04 Dec 2020, 10:43
Sören Amelang

Preview 2021 – 'Hydrogen in transport will be a major topic'

The use of hydrogen in transport, climate-damaging subsidies and new motorway constructions will be among the most important clean mobility topics in the run up to Germany's general elections in 2021, says Jens Hilgenberg, who heads transport policy at Friends of the Earth Germany (BUND). In this mini interview, the first in a series about the prospects for next year, Hilgenberg says carmakers must focus on producing truly environmentally-friendly electric cars that are light and energy-efficient in order to survive.

Clean Energy Wire: What will be the most important topics in the shift to sustainable mobility next year?

Hilgenberg: I assume that in 2021 hydrogen in transport and how to continue with climate-damaging subsidies and new motorway construction will play a major role. There will also be a discussion about the true costs of mobility, how much space we want to allocate to the different modes of transport, and who would benefit most from a significant expansion of alternatives to the private car.

What influence will the general election campaign and the outcome have on this issue?

Of course, the general elections offer a lever for us to make people more conscious of sustainability issues. The election campaign, and later the coalition negotiations, will show whether we can still live up to our climate protection commitments. Some will bet on castles in the air, for example hydrogen as a universal solution, without explaining how it can be produced in a sustainable, socially acceptable way, and at reasonable prices. Others will show that instead of investing the limited financial resources that will be available following corona stimulus payments in new motorways and federal roads, we should rather invest in the development of better public transport that is accessible to all. Maintaining mobility at reasonable prices and in compliance with the 1.5°C target, as well as all other sustainability and environmental objectives, will be the challenge that needs an answer.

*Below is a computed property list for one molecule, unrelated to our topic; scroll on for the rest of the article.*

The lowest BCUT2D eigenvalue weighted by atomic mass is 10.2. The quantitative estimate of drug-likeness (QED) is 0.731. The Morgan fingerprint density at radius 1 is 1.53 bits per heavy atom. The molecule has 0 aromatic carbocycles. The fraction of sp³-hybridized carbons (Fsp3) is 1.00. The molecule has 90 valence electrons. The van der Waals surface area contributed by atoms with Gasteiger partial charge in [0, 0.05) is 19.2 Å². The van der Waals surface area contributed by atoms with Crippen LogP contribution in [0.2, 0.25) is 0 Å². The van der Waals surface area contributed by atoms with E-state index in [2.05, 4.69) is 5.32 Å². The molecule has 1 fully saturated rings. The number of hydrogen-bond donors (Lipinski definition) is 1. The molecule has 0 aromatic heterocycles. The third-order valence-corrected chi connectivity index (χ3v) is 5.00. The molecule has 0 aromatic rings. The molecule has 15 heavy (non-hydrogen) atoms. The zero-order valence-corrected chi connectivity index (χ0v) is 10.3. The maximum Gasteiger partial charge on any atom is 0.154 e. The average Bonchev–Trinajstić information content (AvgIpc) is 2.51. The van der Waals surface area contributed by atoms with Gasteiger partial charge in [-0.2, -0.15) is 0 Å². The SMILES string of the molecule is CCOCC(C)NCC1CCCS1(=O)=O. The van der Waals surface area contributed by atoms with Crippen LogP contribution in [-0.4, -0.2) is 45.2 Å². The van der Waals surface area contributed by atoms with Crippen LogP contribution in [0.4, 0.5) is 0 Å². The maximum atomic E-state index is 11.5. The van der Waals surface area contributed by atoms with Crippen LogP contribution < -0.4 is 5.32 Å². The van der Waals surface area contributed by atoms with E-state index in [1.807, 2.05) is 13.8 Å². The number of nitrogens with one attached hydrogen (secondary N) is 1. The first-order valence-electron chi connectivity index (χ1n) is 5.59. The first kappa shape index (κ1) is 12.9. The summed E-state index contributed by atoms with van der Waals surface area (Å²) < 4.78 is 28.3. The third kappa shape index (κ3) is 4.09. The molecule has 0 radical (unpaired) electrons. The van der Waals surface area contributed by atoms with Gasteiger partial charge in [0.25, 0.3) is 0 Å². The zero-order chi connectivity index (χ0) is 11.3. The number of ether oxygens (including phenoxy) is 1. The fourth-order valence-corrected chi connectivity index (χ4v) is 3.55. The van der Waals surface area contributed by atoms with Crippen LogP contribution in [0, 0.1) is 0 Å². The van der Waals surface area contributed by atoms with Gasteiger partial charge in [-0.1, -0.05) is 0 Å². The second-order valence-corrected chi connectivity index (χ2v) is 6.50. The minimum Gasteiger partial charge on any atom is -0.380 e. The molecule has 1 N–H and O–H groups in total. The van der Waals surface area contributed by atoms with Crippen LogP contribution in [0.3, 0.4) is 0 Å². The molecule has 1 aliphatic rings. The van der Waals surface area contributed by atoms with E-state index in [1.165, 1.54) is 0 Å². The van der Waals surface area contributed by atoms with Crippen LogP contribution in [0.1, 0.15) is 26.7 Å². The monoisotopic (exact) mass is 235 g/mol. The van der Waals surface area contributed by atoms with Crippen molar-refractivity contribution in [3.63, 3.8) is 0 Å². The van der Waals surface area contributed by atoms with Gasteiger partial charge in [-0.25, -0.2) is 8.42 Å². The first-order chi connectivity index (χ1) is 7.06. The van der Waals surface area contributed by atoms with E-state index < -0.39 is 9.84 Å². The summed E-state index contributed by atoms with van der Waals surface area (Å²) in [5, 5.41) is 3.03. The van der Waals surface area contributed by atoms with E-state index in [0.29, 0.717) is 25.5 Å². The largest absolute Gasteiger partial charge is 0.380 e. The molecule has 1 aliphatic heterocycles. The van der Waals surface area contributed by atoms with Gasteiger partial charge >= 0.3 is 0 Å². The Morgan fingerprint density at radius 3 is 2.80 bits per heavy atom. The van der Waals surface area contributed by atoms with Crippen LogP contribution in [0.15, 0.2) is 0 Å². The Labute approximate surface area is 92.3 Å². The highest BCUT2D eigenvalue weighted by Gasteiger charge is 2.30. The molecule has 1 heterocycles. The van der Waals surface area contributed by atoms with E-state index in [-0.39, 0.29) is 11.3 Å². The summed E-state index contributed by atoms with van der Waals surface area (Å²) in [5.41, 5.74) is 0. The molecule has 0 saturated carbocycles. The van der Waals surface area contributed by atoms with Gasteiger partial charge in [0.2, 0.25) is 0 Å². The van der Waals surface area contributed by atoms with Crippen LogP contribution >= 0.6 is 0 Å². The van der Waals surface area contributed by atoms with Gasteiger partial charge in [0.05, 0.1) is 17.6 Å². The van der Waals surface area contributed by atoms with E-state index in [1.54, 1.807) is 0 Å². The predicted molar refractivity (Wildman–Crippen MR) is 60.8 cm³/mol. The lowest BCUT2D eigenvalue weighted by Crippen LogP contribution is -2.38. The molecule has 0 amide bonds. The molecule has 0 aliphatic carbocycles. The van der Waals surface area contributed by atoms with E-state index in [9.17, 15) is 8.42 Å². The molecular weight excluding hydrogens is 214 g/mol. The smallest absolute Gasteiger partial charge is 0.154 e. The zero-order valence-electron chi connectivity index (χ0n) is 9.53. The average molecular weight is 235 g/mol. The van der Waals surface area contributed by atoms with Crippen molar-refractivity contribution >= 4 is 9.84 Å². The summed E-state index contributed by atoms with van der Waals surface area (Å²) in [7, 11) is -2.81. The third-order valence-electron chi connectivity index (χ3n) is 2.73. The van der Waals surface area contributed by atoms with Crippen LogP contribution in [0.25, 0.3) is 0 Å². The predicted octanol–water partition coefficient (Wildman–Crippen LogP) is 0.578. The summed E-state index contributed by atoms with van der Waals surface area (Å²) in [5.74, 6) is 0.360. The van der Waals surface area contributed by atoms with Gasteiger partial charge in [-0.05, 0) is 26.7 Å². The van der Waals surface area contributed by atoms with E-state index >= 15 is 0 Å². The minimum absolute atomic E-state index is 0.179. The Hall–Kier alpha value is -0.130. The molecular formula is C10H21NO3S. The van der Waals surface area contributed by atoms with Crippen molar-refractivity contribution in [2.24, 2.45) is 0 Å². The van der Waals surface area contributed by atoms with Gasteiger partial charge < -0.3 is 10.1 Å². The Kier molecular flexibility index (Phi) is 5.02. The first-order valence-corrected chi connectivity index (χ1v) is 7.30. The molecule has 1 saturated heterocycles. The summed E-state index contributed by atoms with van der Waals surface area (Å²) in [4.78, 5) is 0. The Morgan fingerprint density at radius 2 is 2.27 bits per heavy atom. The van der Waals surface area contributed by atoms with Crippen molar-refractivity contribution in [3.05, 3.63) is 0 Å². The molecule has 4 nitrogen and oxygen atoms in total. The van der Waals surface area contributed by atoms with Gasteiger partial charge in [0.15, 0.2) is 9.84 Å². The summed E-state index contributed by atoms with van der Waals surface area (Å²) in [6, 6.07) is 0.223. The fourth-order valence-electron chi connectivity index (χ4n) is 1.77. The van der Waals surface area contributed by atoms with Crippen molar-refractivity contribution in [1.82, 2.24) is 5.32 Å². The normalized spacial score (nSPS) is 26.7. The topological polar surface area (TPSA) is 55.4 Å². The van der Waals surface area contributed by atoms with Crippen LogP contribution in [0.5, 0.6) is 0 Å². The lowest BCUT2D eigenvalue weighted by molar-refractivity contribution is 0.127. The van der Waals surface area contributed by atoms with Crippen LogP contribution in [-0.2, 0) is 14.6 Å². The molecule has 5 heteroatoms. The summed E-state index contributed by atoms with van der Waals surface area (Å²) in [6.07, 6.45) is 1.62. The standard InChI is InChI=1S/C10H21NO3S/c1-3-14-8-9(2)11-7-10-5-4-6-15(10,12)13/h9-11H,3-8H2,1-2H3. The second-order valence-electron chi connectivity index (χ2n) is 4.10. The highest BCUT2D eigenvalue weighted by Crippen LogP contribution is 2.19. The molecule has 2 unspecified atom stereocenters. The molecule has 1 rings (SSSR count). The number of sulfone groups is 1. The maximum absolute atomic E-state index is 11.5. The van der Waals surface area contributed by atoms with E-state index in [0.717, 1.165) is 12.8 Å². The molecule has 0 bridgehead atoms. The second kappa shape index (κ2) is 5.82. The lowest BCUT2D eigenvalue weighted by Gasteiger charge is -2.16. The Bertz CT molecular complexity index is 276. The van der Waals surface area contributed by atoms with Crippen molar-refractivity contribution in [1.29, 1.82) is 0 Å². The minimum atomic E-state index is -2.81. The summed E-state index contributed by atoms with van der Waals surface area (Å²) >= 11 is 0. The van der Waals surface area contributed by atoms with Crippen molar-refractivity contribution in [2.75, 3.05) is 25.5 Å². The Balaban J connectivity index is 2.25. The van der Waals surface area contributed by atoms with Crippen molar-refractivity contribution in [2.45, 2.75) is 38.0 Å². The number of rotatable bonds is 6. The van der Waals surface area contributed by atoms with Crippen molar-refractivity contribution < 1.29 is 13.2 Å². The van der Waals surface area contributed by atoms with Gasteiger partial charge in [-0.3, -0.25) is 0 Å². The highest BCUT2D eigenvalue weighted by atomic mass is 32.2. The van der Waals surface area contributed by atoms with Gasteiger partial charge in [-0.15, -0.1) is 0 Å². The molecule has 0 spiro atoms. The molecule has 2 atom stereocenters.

What impetus do you expect for the transport transition at EU or international level, including from the forthcoming UN climate change summit?

There are issues where the international level is much more advanced than German policy. In the whole area of emission standards and CO2 limits for cars and trucks, the EU has taken extremely important decisions over the past 13 years that are binding for the states. We must continue on this path. We finally need real data on the fuel consumption and CO2 emissions of all vehicles, including electric vehicles. Only those who know the real figures can achieve real reductions. At the UN level, we expect a clear identification of the problems in international sea and air transport, and a real willingness to define binding environmental standards and climate targets, and to sanction violations.

Do you believe the electric car boom will continue? What does this mean for the car industry?

I think the decision has been made: The car of the future is electric, and vehicles with fuel cells or synthetic fuels will merely complement the battery electric car. But what the e-car of the future looks like is crucial. A huge SUV will not become an eco-automobile just because it will be powered by electricity instead of diesel. The race for ever greater ranges is just as absurd. Instead of wasting technological progress on ever greater ranges, the aim must be to achieve reasonable ranges with as little effort as possible. The electric car of the future must be small, light, economical, energy-efficient and resource-saving in production, operation and recycling. Only companies that can achieve this will be able to survive in the long term, and thus master the transformation. 

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